Aug 27 2007, 12:49 PM
Just a question that popped into my mind a couple of days ago. Does anybody know the maximum indicated airspeed that the space shuttle experiences during any phase of flight? I know during launch they throttle back until they pass the point of greatest dynamic pressure (IAS I assume), does anybody know the actual number? If I had to take a guess I would say somewhere around 600-700KIAS.
Aspiring Boeing + Airbus Pilot
Aug 27 2007, 01:29 PM
When the space shuttle is climbing it reaches just less than 1500mph, im not sure what that is in knots though.
Fact - did you know that the space shuttle cruises through space at over 16,000mph!
Aug 27 2007, 04:44 PM
When discussing shuttle vehicle speeds, there are two different modes you must take into account. These are when the shuttle is in the atmosphere and when it is in space. When in space airspeed is irrelevant and orbiter inertial velocity is used. When in the atmosphere IAS is used.
The shuttle accelerates from 0MPH to over 17,500MPH in just 8.5 minutes. At approx 30 seconds into the flight the increasing pressure caused by the increasing speed is counteracted by the decreasing atmospheric pressure. This is called Max Q or Maximum Dynamic Pressure. The engines are throttled back to approx 65% total thrust until approx T+ 50 seconds at which time they are throttled back to 109% or full throttle. This Max Q speed is, coincidentally, approx. 700MPH, or the speed of sound. From throttle up on the pressure on the orbiter from the atmosphere decreases.
Edited 8/28 1110
Incorrect initial post...After SRB seperation the shuttle's main engines continue to accelerate the orbiter to escape velocity at which time the engines cut off. It's at the SRB seperation that IAS is no longer used and inertial velocity is used, approx 4,000 MPH.
Corrected info... Due to the fact that IAS is a function of air pressure as measured by ram air AND the fact that after throttle up the atmospheric pressure is decreasing steadily, IAS is erroneous beyond Mach 1.
Upon completion of the mission, a de-orbit burn of the Orbital Maneuvering System rockets slows the shuttle down to approx 17,000MPH which causes a decrease in altitude. The shuttle reaches the atmosphere at approx. 400,000 ASL and begins re-entry. When the pressure of atmosphere reaches approx. 10PSI, the shuttle ceases to use the OMS and reaction jets and begins using the aerodynamic control surfaces.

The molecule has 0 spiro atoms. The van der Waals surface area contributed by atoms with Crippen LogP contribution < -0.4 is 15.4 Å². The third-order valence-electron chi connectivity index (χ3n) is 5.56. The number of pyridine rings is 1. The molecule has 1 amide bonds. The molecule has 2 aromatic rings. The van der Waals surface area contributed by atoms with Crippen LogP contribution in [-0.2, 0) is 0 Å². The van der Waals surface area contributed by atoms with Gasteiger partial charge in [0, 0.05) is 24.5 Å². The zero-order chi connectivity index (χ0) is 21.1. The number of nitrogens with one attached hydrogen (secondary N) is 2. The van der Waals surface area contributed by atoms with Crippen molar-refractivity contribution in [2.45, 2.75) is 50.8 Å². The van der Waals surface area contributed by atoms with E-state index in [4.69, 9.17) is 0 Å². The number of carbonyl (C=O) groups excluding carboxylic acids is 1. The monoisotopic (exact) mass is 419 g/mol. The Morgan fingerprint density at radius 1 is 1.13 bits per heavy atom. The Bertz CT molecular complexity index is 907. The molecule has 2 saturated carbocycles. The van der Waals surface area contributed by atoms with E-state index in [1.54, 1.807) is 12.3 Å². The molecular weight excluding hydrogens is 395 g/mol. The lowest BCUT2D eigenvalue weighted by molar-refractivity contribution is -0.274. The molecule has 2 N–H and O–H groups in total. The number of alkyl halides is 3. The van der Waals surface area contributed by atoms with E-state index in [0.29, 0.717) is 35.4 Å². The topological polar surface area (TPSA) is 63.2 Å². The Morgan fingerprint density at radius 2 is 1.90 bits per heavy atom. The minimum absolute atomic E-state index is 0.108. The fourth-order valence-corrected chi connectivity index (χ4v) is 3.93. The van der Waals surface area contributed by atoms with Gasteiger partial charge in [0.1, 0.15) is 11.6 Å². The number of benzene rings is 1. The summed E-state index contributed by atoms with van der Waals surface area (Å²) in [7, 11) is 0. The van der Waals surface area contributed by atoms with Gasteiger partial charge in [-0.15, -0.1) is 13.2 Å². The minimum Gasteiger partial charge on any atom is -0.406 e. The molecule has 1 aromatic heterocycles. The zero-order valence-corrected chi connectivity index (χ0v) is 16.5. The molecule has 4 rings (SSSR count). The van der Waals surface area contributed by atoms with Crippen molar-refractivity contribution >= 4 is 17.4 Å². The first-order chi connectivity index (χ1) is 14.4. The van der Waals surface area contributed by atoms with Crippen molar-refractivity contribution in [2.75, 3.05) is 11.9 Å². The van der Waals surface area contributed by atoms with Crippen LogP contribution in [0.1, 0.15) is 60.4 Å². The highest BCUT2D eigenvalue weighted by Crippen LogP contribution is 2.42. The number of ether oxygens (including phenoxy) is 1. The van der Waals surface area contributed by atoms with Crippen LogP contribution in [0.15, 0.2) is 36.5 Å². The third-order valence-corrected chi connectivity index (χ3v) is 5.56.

In summary, the highest IAS the shuttle reaches is approx 700 MPH on launch.
Aspiring Boeing + Airbus Pilot
Aug 28 2007, 06:45 AM
You sure do know your stuff on space shuttles Glenn.
PS - Seem as though you know so much on this topic it would make sence to ask you: Can a shuttle cruise at 45,000 mph or not, i was told they did but im not sure. Also it was in a book (not an encyclopedia) that they travel at 100,000mph but i don't really believe that or it would only take 2 1/2 hours to get to the moon! could you PM this answer to avoid confusion on this topic.
Aug 28 2007, 11:41 AM
OK, I'll have a guess then. Max IAS approx 600 Kts or so, which will then decrease as the Shuttle accelerates to orbital velocity. As for maximum speed, it depends on where you are measuring from. So as space is virtually a vacuum the only "drag" you'll suffer from is gravity you'll just keep accelerating until you run out of fuel. Speed controls your distance from Earth, you go faster to orbit lower down (the words "Simple Harmonic Motion" spring to mind here) but reduce speed to descend out of orbit . As for the time taken to travel from one body to another, well remember this is a space vehicle and the shortest route from one place to another will be a weird form of curve (as we see it). Think about the route of a ball if you are on bicycle and throw it to another moving cyclist. And then look at the path taken by the ball from different angles. Now put in a wind to represent gravity... Now look at the paths again! Welcome to space travel and remember to listen to your physics lectures when you go to Secondary School.
Aug 28 2007, 02:18 PM
See this chart listing all shuttle missions and their speeds/velocities (MPS and FPS) at certain milestones in the launch...http://spaceflight.nasa.gov/shuttle/refere...reen/ascorb.pdf